Overcoming struggle, facing opportunity and challenging opposition

By Michelle Li

It was an anxious afternoon in 2018 as Sheel Patel did his routine walk home from the bus stop in quiet suburbia, Morrisville, NC. He had been checking the mailbox every day for the past few weeks.

At the time, Patel was a senior at Panther Creek High School with a dream to be a diplomat and entrepreneur. As college acceptance letters kept coming in, one fear kept looming over him. Without a green card, the proper paperwork or a visa, attending college was almost impossible. But, he risked it all and had applied anyway.

Sifting through the mail, there it was—his family’s long-awaited green cards.

“I opened the mail and started to cry tears of joy,” Patel recalled. “I think I went into my room and cried for a week or so,” He had received an acceptance letter to UNC-Chapel Hill a few days prior.

Sheel Patel was going to college.

An outward and inward journey

Patel, 19, has been on the move since he was 1 year old 1. He is an Indian-Canadian-American immigrant and with that, comes a blend of culture, identity and inevitable crises. Sheel’s English is a culmination of learning from other Indian immigrants, the Canadian accent and American slang. “I had just moved to Houston, Texas from Ohio and was talking about hail. With my accent, everyone in class was shocked because they thought I was casually bringing up hell,” said Patel.

Patel was born in Dahod a city in Gujarat, India. to Rinkal and Ashish Patel. One year later, the Patels immigrated from Gujarat to Brampton in Toronto, Canada. They moved into the basement of an acquaintance’s’ home and tried to make a life there. Patel remembers placing murtis of Hindu gods in the living room, walking around the fixtures seven times with his best girl friend. It is symbolic of marriage and a fond memory of his time in Canada. His parents, struggling to find work, packed up their bags and crossed borders once more, to America.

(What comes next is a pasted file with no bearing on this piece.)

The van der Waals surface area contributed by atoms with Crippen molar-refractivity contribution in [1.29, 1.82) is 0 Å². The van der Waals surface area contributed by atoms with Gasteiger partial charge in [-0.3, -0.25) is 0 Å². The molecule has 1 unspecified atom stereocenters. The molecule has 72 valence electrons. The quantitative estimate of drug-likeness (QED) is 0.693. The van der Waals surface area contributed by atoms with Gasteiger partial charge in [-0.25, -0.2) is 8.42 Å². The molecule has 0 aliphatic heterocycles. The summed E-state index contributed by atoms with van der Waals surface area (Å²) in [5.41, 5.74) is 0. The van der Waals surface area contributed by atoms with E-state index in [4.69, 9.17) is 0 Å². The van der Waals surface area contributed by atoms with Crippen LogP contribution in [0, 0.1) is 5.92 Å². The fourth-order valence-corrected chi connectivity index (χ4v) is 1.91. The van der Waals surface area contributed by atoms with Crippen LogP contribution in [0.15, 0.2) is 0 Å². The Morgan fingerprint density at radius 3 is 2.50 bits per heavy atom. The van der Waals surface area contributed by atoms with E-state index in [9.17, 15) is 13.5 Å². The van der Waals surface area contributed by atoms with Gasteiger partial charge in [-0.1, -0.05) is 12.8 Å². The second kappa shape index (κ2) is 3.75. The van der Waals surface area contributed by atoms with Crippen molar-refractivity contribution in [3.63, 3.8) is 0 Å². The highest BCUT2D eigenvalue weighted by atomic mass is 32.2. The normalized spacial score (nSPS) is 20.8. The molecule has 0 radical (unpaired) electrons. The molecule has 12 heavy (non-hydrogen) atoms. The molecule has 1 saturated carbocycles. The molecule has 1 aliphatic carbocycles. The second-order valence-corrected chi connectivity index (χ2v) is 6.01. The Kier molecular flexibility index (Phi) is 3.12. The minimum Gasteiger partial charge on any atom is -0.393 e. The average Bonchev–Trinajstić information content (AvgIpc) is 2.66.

Now a sophomore at UNC-CH, Sheel is majoring in business and public policy.

From the moment his parents saved enough money to purchase Country Store Foods in South Webster, Ohio, Sheel knew he wanted to be an entrepreneur. “It was a big accomplishment,” Patel said. “The store was the town’s mini Walmart. My parents were so happy.” Patel reflected on the steps his parents took to get to where they were: “When we first immigrated to America, my mom was working two jobs at Burger King and Tim Hortons.” The stark lifestyle difference for the Patel family inspires Sheel to keep pushing.

“There’s never been a place where I fully fit in because I am a bucket of contradictions,” Patel said. “I’m Indian, but I’m also Canadian and American. I grew up in America, but I’m not a citizen. I’m gay, but I’m not white, which seems like the blanket in the gay community. I’m Hindu, but I’m not necessarily theistic.”

Tyler Dunston, Sheel’s college roommate, said, “I think that as college progresses, he’s immersed himself more in his Indian and Gujarati identity. In America, there are a lot of things that we just inherently assume everyone knows. I know he just tried coleslaw in the past year, and it did surprise me when I found out he didn’t know what it was beforehand. I think it’s admirable and interesting to see someone gain a grounding in a non-western-centric identity while also still being able to engage in certain aspects of American culture.”